Chestnut Ridge’s Jared McGill earns state semifinal berth with a win over state champion Creighton Edsell

HERSHEY: Chestnut Ridge thumper Jared McGill knew what was in front of him if he was going to complete his run to a state title.

Getting to the finals was going to be a tough task. Not that McGill is a longshot or even an underdog, but to get a spot in the semifinals was a tall order against a returning state champion.

Standing across the mat in Friday’s PIAA Class 2A Wrestling Championship quarterfinal round was a familiar foe in Wyalusing senior Creighton Edsell, the 160-pound champ a year ago. And even though McGill owned a 6-4 triumph over Edsel during the summer, this was a different stage with more on the line.

The moment wasn’t lost on McGill, but it didn’t affect his performance. The 160-pound Lions junior dictated the pace and was superior over the six-minute match, earning a 4-2 decision to punch his ticket to Friday’s 7:30 semifinal round.

“I knew he was tough and that he was a good wrestler,” said McGill, who wrestled 170 a year ago to help his team. “I just knew if I went out there, kept the pace going, got off my shots, was tough on top, that I was going to win.

“I think we are both really good, but I worked a lot over the summer, and I’m glad I came out on top. The next goal is to be a state champ.”

Two more hurdles to go.

If McGill, ranked No. 2 in the state according to PA Power Wrestling, starts as quick in his other matches as he did against Edsell, he will be in good shape.

The Lions ace took the action to his opponent off the opening whistle and scored off a scramble 30 into the match. That was huge. It set the tone for match, and it seemed like Edsell, who fought off the takedown as long as he could, was never able to recover despite getting an escape and only trailing 2-1 after one period.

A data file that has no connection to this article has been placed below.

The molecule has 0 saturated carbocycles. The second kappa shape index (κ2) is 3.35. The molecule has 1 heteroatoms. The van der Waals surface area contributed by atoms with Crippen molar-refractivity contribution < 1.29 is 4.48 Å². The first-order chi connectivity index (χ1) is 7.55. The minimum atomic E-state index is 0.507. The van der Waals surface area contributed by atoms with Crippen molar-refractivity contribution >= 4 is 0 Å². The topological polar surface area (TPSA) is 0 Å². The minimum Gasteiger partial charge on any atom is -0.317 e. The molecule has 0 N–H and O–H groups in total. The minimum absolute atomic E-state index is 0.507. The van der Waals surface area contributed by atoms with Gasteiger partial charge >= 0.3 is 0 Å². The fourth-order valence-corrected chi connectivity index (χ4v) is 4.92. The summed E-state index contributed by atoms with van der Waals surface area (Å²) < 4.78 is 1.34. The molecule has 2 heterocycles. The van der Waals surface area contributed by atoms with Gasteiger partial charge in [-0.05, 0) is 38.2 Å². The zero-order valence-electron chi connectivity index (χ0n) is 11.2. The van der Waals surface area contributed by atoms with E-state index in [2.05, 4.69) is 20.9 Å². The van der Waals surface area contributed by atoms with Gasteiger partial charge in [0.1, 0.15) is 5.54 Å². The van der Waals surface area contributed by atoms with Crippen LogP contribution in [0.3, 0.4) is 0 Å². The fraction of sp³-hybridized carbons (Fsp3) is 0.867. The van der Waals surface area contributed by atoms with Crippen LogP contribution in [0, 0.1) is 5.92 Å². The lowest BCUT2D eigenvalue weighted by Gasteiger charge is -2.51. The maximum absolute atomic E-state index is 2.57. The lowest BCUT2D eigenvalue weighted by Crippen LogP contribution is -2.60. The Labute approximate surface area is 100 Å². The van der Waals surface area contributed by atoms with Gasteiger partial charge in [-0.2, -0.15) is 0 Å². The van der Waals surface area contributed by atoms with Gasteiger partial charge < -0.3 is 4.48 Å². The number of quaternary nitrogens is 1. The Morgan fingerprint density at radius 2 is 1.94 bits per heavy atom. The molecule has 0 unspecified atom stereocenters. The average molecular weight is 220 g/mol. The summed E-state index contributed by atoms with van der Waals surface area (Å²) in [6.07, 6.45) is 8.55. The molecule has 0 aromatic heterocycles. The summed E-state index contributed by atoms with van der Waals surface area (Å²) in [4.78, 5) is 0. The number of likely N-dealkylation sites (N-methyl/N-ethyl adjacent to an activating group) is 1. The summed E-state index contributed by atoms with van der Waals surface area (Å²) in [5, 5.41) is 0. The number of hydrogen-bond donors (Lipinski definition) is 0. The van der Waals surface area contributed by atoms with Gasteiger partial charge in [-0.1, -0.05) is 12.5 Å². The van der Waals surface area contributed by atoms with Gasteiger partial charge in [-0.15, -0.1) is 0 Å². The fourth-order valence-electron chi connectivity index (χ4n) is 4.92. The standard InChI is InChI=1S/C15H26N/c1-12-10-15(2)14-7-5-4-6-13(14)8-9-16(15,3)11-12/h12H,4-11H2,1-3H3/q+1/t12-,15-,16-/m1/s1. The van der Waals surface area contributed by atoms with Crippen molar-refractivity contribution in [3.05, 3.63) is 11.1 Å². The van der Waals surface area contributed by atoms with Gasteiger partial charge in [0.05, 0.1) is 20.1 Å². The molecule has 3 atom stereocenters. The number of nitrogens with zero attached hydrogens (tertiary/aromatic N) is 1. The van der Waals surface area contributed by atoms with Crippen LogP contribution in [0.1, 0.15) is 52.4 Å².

“He’s a state champ, so he knows what he is doing,” McGill said. “A state champ needs good defense, and you need to have good leg defense to win states. I got to finish that stuff.

“I knew it was going to be a tough match, and I knew if I kept the pace up, keep shooting, keep shooting, keep shooting, I was going to win.”

McGill chose bottom to the start the second and struggled to escape. Edsell, the No. 4-ranked wrestler in the state, almost secured back points at the one-minute mark, but McGill fought off the assault.

With just over 20 seconds left, McGill struck. He slipped out of Edsell’s grasp and scored a reversal to go up 4-1 at the end of four minutes.

“Reversals are huge,” McGill said. “That’s what I normally go for. I usually try to get a reversal to their back, and I almost did.

“I had him in a Turk, but my arms were tired. He was tough on top. He rode me for over a minute. I haven’t been ridden like that all year, so maybe I need to work on some stuff on bottom.”

McGill was good on top, as well, in the third. He was able to counter Edsell’s attempts to escape and killed off 1:30 in the period.

That drained Edsell, who finally escaped with roughly 20 seconds left. The Wyalusing star took a desperation shot near the finish, which McGill easily fought off to secure the satisfying win.

“He was broke, there,” McGill said. “He didn’t do much on bottom for like 30 seconds. I got called for a stall … I mean, I was hanging on, but he wasn’t doing much, either. That call could have went either way.

“That was huge, because when he got out, there was like 20 seconds left, and he was tired. He took one bad shot, and I stopped it and hung in there. I’m just happy I came out with the win.”

It’s state title or bust for McGill, but he isn’t concerned about Saturday just yet. First, he has to get past Port Allegheny’s Jacob Kallenborn, who defeated Athens’ Nate Bradley via a 5-4 decision, to earn a spot in the finals.

“I’m going to go back to the hotel, regroup, work on some stuff, talk to coach, and get ready for the next match,” McGill said. “One match at a time to be a state champ.

“Anyone can be beaten, and it’s one match at a time. You got to go out there and wrestle your best and have fun. When I saw the draw, I knew I had to beat a state champ to be a state champ, and I went out there and got it done.”

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